Narrated by Bob Eccles
I was having dinner next door, in my best friends’ house, right across from the world’s loudest clock. It ticked and the forks clicked against the plates, tick/click, tick/click, tick/click. I wanted to push back the hands of that clock.
Sarah and Melody and Holly, their mother, kept up this small talk. Nobody mentioned Amy. I kept moving the fish around on my plate and Melody kept looking at me as if I had three arms.
Afterward, Melody and Sarah and I went up to their room. We sat on the shag carpet.
“Have you got a ransom note or anything?”
“Melody!” Sarah acted as if she were a lot older than Melody, even though she was only a year older.
“No ransom note,” I said. “No nothing.” I was kind of relieved to be talking about it, because I couldn’t think about anything else.
There was dead silence.
“We’ve got to do something!”
We’d always done things together, ever since they moved next door when I was five. They were the first friends to see my sister after she was born.
Melody shrugged. “But what can we do? The police are looking for her.”
“She’s been gone too long,” Sarah said. “And there are flyers all over the place.”
We felt as if our hands had been cut off.
I heard my father come in and shut the door behind him.
I left my room and looked downstairs and saw him go into the family room. I crept down the stairs.
We were all on eggshells. No wonder Alex stayed away. He was never the eggshells type. I wondered if he had the nightmares when he stayed over at the Jameses.
Dad had put on the TV. The news was on. He was staring at it. He didn’t even see me come in and sit down beside him. It was like a monster had stolen my parents and left their empty bodies. They were like zombies.
Then the newsman said, “Still no sign of the Anderson girl”, and I saw something in my fathers face that looked like a mad bull that wanted to smash right through the TV screen, but then it was gone.
The phone rang, and I flew out of the couch. It was Gramma. I dropped into the nearest chair.
“Alice? How are you?” The sadness was there, in her voice, but there was space in it. It wasn’t all crushing itself up against her words.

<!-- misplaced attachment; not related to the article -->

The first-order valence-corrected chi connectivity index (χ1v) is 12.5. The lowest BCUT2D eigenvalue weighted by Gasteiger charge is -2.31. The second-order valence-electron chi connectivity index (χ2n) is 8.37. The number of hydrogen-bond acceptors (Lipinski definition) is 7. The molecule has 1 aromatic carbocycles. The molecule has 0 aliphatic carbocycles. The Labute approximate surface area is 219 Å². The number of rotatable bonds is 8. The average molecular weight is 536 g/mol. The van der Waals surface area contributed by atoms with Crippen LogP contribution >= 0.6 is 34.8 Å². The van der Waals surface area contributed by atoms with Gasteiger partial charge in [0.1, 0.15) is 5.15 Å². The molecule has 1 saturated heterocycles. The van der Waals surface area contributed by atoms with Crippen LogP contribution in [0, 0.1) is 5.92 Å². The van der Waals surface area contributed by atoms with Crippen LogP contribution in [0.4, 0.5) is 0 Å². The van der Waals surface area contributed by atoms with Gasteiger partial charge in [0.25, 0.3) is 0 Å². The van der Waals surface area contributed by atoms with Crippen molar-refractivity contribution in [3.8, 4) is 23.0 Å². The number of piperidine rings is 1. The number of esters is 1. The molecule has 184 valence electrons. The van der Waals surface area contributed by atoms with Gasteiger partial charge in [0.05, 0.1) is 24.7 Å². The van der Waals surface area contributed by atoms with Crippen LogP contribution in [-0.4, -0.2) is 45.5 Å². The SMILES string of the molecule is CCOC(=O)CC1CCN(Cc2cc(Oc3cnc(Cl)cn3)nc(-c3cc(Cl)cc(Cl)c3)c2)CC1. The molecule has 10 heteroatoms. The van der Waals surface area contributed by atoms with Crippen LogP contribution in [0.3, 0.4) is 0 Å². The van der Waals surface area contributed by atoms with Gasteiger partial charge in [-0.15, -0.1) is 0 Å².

“I’m okay.” I didn’t dare to say anything else.
“Is Alex there?”
“He’s at the Jameses. He’s always over there.”
“Well, your parents are very upset.”
“I know.” (Talk to me. Don’t hang up.)
“JB and I would love you to come and stay with us for a while. You and Alex. Would you like that?”
Would I! But I hesitated. I was worried about Mum and Dad. Like maybe I should do something. Help them somehow.
“We think it would be good for Dee and John to have a little time alone.”
Had she read my mind? Sometimes it seemed like Gram could do that. “Do you think it’d be a good idea?”
It was tempting. Gram and JB owned land in the middle of a forest. Twelve acres with a creek and singing birds. There were so many birds and so few houses, that the birds would try to fly right through the windows. JB would have to collect their bodies in the morning. Alex even put a sign on the biggest window. It said, THIS IS A WINDOW. There were so few houses there, that the birds didn’t know what windows were. I told him that birds couldn’t read, but he thought maybe just having the piece of paper there would help.
Alex went. I stayed. I couldn’t leave Mum and Dad. I was afraid. I was afraid they’d disappear, too. Like they would go somewhere in their minds where I couldn’t reach them.
We slog through the partially melted snow. I don’t even have my boots on. We go to Giant Rock, where we always have our picnics in the summer. Then we go hiking, and keep right on going past the NO TRESPASSING sign. I don’t know why. We’ve never done that before. We know about Buster. Buster is a pit bull and Buster is the reason we never went past the sign before. He can make a lot of noise. That’s why we begin to be spooked. Not a bark. We cut across to the frog pond, instead of taking the long way around. Suddenly, we all break into a dead run. Then Melody stops cold. Sarah and I keep right on running. We are running so fast, we can’t stop. I think she will catch up with us, but she doesn’t. We both stop at the same time and look back. No Melody.